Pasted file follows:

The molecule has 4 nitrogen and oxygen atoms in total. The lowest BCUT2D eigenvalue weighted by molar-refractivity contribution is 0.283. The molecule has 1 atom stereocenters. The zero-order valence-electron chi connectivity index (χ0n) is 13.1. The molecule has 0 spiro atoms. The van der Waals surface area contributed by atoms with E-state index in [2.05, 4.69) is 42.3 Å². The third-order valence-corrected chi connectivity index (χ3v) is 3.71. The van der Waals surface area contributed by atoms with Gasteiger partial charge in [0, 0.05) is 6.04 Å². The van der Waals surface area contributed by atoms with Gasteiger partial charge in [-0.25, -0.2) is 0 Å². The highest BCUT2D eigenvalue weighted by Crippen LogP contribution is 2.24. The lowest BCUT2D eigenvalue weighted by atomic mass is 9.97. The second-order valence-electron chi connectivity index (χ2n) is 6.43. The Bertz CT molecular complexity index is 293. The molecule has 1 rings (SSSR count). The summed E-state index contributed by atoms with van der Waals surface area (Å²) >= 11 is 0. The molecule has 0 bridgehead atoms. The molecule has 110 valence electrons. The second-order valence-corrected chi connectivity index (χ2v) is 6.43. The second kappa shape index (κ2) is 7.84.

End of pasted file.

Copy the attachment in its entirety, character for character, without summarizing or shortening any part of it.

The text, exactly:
The molecule has 4 nitrogen and oxygen atoms in total. The lowest BCUT2D eigenvalue weighted by molar-refractivity contribution is 0.283. The molecule has 1 atom stereocenters. The zero-order valence-electron chi connectivity index (χ0n) is 13.1. The molecule has 0 spiro atoms. The van der Waals surface area contributed by atoms with E-state index in [2.05, 4.69) is 42.3 Å². The third-order valence-corrected chi connectivity index (χ3v) is 3.71. The van der Waals surface area contributed by atoms with Gasteiger partial charge in [0, 0.05) is 6.04 Å². The van der Waals surface area contributed by atoms with Gasteiger partial charge in [-0.25, -0.2) is 0 Å². The highest BCUT2D eigenvalue weighted by Crippen LogP contribution is 2.24. The lowest BCUT2D eigenvalue weighted by atomic mass is 9.97. The second-order valence-electron chi connectivity index (χ2n) is 6.43. The Bertz CT molecular complexity index is 293. The molecule has 1 rings (SSSR count). The summed E-state index contributed by atoms with van der Waals surface area (Å²) >= 11 is 0. The molecule has 0 bridgehead atoms. The molecule has 110 valence electrons. The second-order valence-corrected chi connectivity index (χ2v) is 6.43. The second kappa shape index (κ2) is 7.84.